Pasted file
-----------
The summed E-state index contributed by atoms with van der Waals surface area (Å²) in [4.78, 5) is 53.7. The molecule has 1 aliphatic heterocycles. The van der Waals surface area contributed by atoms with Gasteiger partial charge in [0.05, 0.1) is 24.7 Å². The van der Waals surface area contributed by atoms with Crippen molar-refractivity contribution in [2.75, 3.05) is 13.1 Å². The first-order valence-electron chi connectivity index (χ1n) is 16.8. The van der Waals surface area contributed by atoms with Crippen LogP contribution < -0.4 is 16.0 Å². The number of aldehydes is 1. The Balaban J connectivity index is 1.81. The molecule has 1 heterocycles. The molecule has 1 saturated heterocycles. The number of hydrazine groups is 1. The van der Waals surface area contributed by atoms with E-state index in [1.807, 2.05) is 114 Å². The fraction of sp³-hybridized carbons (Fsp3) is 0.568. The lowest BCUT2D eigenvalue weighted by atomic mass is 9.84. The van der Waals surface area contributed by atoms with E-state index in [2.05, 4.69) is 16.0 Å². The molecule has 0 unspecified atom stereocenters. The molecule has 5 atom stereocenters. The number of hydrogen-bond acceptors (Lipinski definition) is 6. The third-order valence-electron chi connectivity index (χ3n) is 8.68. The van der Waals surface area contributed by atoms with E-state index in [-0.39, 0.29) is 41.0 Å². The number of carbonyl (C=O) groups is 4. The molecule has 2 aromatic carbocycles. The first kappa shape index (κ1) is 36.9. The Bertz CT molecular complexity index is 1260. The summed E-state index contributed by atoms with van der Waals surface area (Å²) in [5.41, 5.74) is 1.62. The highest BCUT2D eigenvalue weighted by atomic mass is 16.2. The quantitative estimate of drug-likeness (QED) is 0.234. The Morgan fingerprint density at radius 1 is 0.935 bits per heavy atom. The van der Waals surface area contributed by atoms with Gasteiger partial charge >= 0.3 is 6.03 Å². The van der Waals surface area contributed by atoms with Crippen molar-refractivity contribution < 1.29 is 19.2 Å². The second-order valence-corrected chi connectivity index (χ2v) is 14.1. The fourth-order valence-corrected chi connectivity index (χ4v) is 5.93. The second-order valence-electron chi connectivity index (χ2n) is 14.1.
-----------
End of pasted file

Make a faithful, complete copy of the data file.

The summed E-state index contributed by atoms with van der Waals surface area (Å²) in [4.78, 5) is 53.7. The molecule has 1 aliphatic heterocycles. The van der Waals surface area contributed by atoms with Gasteiger partial charge in [0.05, 0.1) is 24.7 Å². The van der Waals surface area contributed by atoms with Crippen molar-refractivity contribution in [2.75, 3.05) is 13.1 Å². The first-order valence-electron chi connectivity index (χ1n) is 16.8. The van der Waals surface area contributed by atoms with Crippen LogP contribution < -0.4 is 16.0 Å². The number of aldehydes is 1. The Balaban J connectivity index is 1.81. The molecule has 1 heterocycles. The molecule has 1 saturated heterocycles. The number of hydrazine groups is 1. The van der Waals surface area contributed by atoms with E-state index in [1.807, 2.05) is 114 Å². The fraction of sp³-hybridized carbons (Fsp3) is 0.568. The lowest BCUT2D eigenvalue weighted by atomic mass is 9.84. The van der Waals surface area contributed by atoms with E-state index in [2.05, 4.69) is 16.0 Å². The molecule has 0 unspecified atom stereocenters. The molecule has 5 atom stereocenters. The number of hydrogen-bond acceptors (Lipinski definition) is 6. The third-order valence-electron chi connectivity index (χ3n) is 8.68. The van der Waals surface area contributed by atoms with E-state index in [-0.39, 0.29) is 41.0 Å². The number of carbonyl (C=O) groups is 4. The molecule has 2 aromatic carbocycles. The first kappa shape index (κ1) is 36.9. The Bertz CT molecular complexity index is 1260. The summed E-state index contributed by atoms with van der Waals surface area (Å²) in [5.41, 5.74) is 1.62. The highest BCUT2D eigenvalue weighted by atomic mass is 16.2. The quantitative estimate of drug-likeness (QED) is 0.234. The Morgan fingerprint density at radius 1 is 0.935 bits per heavy atom. The van der Waals surface area contributed by atoms with Gasteiger partial charge >= 0.3 is 6.03 Å². The van der Waals surface area contributed by atoms with Crippen molar-refractivity contribution < 1.29 is 19.2 Å². The second-order valence-corrected chi connectivity index (χ2v) is 14.1. The fourth-order valence-corrected chi connectivity index (χ4v) is 5.93. The second-order valence-electron chi connectivity index (χ2n) is 14.1.